A government agency has apologised after the app used by hospitality venues across NSW to record customers' contact details for contact-tracing suffered an hours-long outage.
The outage left some NSW residents and businesses confused about how they should check in, after the government made using the Service NSW app mandatory from January 1.
A spokesperson for the Department of Customer Service told AAP the app experienced an unexpected outage for about two hours on Thursday afternoon, but the problem was now resolved.
"It is vital that customer contact details are still collected digitally. In the event of an outage, customers and businesses are encouraged to use the Service NSW check-in webform for all check-ins," the spokesperson said in a statement.
Scanning a QR code should open the webform, which was not impacted by the outage.
The department suggested using a spreadsheet or other form of digital entry to track check-ins in the event of another outage. Any paper records must be entered into an electronic format within 12 hours.
"Service NSW apologises for any inconvenience caused by the outage and thanks customers for their understanding during this time," the spokesperson said.
The outage happened after NSW again recorded zero new locally acquired cases in a 24-hour period, from almost 28,000 tests.
NSW last recorded zero new local COVID-19 cases on Monday, which was the first zero-case 24-hour tally in almost three weeks.
But one COVID-19 case was uncovered on the northern beaches after the 8pm cut-off time - a man who has already served a period in quarantine and whose infection is not yet directly linked to the area's Avalon cluster.
He lives in the northern zone of the northern beaches, which remains under lockdown.
Chief Health Officer Dr Kerry Chant said the man did not present symptoms until after he completed his quarantine period, at which point he sought re-testing. He tested COVID-negative at the end of his quarantine.
She said the link between the man and the cluster remains unknown, but acknowledged there were few new opportunities for him to be infected.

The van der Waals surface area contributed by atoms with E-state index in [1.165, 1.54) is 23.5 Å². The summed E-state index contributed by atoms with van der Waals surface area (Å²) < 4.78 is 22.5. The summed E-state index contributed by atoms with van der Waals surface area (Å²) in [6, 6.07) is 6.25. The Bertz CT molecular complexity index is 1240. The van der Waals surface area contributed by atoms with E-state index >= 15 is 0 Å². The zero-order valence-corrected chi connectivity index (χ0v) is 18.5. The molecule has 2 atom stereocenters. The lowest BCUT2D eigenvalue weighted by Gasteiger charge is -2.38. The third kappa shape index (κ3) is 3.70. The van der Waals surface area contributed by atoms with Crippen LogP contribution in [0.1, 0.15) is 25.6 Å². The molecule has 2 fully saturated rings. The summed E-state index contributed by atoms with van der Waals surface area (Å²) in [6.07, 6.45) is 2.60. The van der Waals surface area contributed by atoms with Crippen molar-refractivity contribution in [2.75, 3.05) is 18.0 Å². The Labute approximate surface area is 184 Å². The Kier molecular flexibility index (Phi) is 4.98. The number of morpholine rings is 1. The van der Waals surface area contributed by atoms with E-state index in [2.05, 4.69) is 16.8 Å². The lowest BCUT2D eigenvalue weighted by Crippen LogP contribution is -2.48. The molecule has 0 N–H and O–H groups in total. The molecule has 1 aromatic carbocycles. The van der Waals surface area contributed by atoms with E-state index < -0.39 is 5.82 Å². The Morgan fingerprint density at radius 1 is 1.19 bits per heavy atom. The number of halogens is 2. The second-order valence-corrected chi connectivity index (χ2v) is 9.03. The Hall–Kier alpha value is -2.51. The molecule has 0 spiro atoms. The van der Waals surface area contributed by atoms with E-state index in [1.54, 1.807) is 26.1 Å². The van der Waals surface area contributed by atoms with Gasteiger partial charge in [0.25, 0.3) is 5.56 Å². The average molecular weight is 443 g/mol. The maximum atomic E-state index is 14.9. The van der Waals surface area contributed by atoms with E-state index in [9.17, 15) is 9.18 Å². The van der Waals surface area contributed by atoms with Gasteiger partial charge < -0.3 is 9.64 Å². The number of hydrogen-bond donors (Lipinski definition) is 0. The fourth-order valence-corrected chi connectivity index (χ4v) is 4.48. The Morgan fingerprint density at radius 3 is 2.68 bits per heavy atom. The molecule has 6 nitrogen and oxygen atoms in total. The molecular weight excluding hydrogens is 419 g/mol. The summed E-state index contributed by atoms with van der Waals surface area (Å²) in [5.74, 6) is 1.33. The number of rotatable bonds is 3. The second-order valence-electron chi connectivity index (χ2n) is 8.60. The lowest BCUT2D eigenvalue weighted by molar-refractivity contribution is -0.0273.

"It does highlight that with that level of community transmission in that northern zone ... that is the risk we want to make sure we tackle, very promptly," Dr Chant told reporters on Thursday.
Earlier this week, an 18-year-old COVID-positive man's regional NSW camping trip through the state's west put several towns on alert.
The man visited the western NSW towns of Orange, Nyngan and Broken Hill on his trip, with several venues in those towns subject to alerts.
The man had attended the Berala BWS bottle shop on Christmas Eve, now the centre of the 16-strong Berala cluster in Sydney's west.
Authorities on Wednesday expanded the suburbs where residents and workers are locked out of attending Sydney's Australia-India cricket Test from Thursday, adding Wentworthville and Belmore.
Those who go to the SCG need to wear a mask at all times except when eating and drinking, Health Minister Brad Hazzard said on Thursday.
He also said that attendees of other sport events in the future, such as the football A-League, would also be obliged to wear a mask.
Health authorities on Wednesday evening issued COVID-19 casual-contact alerts for the Nostalgia Factor Shop in Kangaroo Valley and Taj Indian Restaurant in Huskisson on December 27, to Sydney's south.
Participants in a cricket match at Ollie Webb Cricket Ground in Parramatta on December 28, meanwhile, have been told to get tested and isolate for 14 days regardless of the result - beefing up prior orders.
Acting Premier John Barilaro on Thursday confirmed he would not stand in for holidaying Premier Gladys Berejiklian when National Cabinet convenes on Friday to discuss the contagious UK COVID-19 variant.
Meanwhile, police in a statement on Thursday said they have issued 12 fines to those refusing to wear a mask, including one man in Blacktown twice.